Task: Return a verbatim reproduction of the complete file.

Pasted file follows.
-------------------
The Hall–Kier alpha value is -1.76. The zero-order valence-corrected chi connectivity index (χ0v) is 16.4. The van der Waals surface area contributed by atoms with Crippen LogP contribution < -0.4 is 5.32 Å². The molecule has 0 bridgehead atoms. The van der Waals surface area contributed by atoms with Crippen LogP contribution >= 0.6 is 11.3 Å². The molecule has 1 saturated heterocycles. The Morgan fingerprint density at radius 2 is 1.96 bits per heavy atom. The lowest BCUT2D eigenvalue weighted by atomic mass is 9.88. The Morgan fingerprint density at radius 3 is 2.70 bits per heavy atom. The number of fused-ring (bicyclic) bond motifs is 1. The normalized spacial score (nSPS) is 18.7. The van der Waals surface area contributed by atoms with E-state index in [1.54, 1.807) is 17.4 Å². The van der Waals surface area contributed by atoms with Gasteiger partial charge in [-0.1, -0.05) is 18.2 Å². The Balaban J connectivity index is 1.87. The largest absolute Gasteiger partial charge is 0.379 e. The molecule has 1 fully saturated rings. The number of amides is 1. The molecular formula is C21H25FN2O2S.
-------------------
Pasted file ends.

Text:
The Hall–Kier alpha value is -1.76. The zero-order valence-corrected chi connectivity index (χ0v) is 16.4. The van der Waals surface area contributed by atoms with Crippen LogP contribution < -0.4 is 5.32 Å². The molecule has 0 bridgehead atoms. The van der Waals surface area contributed by atoms with Crippen LogP contribution >= 0.6 is 11.3 Å². The molecule has 1 saturated heterocycles. The Morgan fingerprint density at radius 2 is 1.96 bits per heavy atom. The lowest BCUT2D eigenvalue weighted by atomic mass is 9.88. The Morgan fingerprint density at radius 3 is 2.70 bits per heavy atom. The number of fused-ring (bicyclic) bond motifs is 1. The normalized spacial score (nSPS) is 18.7. The van der Waals surface area contributed by atoms with E-state index in [1.54, 1.807) is 17.4 Å². The van der Waals surface area contributed by atoms with Gasteiger partial charge in [-0.1, -0.05) is 18.2 Å². The Balaban J connectivity index is 1.87. The largest absolute Gasteiger partial charge is 0.379 e. The molecule has 1 fully saturated rings. The number of amides is 1. The molecular formula is C21H25FN2O2S.